Sec. 13. Preliminary examination and investigation by the judge of the Court of First Instance. Upon complaint filed directly with the Court of First instance, without previous preliminary examination and investigation conducted by the fiscal, the judge thereof shall either refer the complaint to the municipal judge referred to in the second paragraph of Section 2 hereof for preliminary examination and investigation simultaneously in the manner in the preceding section, and should he find reasonable ground to believe that the defendant has committed the offense charged, he shall issue a warrant for his arrest, and thereafter refer the case to the fiscal for the filing of the corresponding information.
It should be noted that the above quoted rule speaks of preliminary examination and investigation by the judge of the Court of First Instance in cases where a complaint is filed directly thereto without previous preliminary examination and investigation conducted by the fiscal. The complaint mentioned therein does not refer to a civil complaint but to a criminal complaint as defined in Section 2, Rule 110 of the Revised Rules of Court. In the instant case what was filed in the Court of First Instance of Rizal is not a criminal complaint but a civil complaint, that is, a complaint for support. Obviously, respondent Judge's reliance on the provisions of Section 13, Rule 112 of the Revised Rules of Court in issuing the order of February 5, 1976 is erroneous. 10
Respondent public officials, however, maintain that petitioner being the incumbent mayor of Baras, Rizal, the allegation of immorality in the complaint against him constitutes an actionable act of a public official which requires investigation, and that is the duty of respondent Judge to have it investigated by the proper authorities in order to weed out irresponsible government officials from the government service. While We agree with the avowed purpose of respondent public officials in initiating the investigation of the petitioner, nevertheless, the procedure laid down by law in conducting such investigation should be observed. Such procedure is by filing an administrative complaint against the petitioner, which must be in writing, subscribed and sworn to by the complainant, 11 which shall be investigated and decided by the Secretary of Local Government and Community Development. 12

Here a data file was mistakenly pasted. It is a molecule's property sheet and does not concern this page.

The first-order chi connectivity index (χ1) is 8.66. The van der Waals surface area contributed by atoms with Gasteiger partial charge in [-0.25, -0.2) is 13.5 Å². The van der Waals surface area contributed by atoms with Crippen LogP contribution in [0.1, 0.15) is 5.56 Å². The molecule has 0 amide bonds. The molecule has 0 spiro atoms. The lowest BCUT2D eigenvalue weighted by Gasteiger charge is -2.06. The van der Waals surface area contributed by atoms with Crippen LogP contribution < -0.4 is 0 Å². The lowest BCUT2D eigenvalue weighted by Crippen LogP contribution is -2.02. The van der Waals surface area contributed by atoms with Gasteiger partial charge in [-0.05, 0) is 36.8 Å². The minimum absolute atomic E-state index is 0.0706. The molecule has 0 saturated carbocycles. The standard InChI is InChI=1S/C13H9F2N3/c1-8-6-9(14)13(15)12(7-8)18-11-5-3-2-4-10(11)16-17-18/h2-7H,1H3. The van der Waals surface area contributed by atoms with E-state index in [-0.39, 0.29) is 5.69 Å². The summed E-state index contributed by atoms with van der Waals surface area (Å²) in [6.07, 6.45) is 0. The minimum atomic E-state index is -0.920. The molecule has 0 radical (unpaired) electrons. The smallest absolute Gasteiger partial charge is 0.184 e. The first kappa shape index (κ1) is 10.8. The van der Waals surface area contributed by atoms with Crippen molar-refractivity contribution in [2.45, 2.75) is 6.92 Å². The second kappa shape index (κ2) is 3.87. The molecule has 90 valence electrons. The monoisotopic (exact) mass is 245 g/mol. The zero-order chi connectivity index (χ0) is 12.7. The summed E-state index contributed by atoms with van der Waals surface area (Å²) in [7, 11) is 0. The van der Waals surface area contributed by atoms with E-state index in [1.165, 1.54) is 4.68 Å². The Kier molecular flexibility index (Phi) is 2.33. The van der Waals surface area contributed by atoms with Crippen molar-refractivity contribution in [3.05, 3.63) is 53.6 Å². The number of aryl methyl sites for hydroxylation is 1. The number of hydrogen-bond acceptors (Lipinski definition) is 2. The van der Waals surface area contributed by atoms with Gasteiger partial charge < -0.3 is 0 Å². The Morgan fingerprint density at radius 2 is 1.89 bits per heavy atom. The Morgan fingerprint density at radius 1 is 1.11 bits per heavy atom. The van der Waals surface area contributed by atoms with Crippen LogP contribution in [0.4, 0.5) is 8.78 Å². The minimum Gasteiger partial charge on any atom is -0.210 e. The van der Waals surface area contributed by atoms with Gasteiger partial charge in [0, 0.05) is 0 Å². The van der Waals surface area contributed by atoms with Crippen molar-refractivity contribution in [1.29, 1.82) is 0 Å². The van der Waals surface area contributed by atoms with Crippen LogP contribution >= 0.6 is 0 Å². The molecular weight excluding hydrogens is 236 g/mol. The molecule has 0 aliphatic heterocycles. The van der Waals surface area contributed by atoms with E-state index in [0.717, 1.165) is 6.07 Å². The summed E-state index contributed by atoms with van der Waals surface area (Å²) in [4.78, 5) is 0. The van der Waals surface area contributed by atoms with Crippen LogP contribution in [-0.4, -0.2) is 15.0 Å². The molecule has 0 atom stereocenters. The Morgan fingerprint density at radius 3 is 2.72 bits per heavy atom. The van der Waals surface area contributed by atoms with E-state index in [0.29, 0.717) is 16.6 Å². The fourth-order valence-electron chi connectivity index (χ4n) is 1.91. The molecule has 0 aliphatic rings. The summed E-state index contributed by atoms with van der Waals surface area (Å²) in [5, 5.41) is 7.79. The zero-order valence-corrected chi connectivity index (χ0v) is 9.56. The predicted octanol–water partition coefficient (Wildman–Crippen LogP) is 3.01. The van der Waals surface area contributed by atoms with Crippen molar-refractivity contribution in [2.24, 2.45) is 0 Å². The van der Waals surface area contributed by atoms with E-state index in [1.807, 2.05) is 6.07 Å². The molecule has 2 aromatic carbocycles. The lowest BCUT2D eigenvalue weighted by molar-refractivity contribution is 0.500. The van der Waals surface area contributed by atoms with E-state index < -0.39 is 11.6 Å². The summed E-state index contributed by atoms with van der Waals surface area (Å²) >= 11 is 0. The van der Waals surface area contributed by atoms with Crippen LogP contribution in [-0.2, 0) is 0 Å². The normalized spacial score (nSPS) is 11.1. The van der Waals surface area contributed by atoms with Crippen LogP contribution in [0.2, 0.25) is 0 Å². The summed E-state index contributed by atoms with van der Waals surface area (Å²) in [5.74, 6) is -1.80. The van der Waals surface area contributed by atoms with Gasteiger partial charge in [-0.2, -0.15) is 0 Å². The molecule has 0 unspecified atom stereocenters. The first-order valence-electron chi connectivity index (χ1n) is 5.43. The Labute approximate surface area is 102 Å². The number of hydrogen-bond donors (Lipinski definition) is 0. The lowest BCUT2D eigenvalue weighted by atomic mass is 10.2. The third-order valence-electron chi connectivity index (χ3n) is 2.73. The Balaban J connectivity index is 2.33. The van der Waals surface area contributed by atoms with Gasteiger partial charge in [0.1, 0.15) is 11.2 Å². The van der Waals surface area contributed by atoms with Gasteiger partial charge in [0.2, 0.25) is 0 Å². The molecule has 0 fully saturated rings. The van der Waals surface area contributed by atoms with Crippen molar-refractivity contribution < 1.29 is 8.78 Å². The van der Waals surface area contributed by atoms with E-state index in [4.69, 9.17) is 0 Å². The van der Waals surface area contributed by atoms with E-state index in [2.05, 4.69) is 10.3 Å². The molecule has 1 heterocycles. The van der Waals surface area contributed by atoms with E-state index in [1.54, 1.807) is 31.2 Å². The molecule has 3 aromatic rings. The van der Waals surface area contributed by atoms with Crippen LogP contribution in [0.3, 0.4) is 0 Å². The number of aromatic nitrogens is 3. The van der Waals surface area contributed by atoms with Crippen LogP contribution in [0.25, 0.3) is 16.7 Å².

Besides, it may also be pointed out that administrative proceedings against a public official in this jurisdiction is accusatorial and not inquisitorial in nature. It contemplates two contending parties, the complainant and the respondent. This procedure would be violated if the respondent public officials were to conduct the projected investigation of the petitioner without any administrative complaint being filed against him.
It may not be amiss to state that judges or any public official for that matter, in their desire to help the government remove allegedly irresponsible, corrupt, and immoral public officials from the government service, should see to it that they do not go beyond the limits of their jurisdiction or authority as laid down by law and rules of procedure. If they were to encroach upon the authority allocated to other officials, there would be confusion the administration of justice, which may result in the violation of the basic requirement of due process.
WHEREFORE, the writ prayed for is granted, and the restraining order heretofore issued by this Court is made permanent.
Fernando, (Chairman), Barredo and Antonio, JJ., concur.
Aquino, J., took no part.
Martin, J., was designated to sit in the Second Division.
1 Annex "A", p. 21, Rollo.
2 Annex "B", p. 28, Rollo.
3 Annex "C", p. 31, Rollo.
4 Annex "D", p. 32, Rollo.
5 Annex "E", p. 34, Rollo.
6 Annex "F", p. 37, Rollo-
7 pp. 39-40, Rollo.
8 p- 69 Rollo.
9 p. 111, Rollo.
10 Albino et al vs. Arranz, et al., L-24403, Dec. 22, 1965, 15 SCRA 518.
11 Letter of Instruction Nos. 147 and 180, dated November 14, and April 3, 1974, respectively.
12 Letter of Instruction No. 231, dated Dec. 5, 1974, modifying Letter of Instruction Nos. 147 and 180, supra.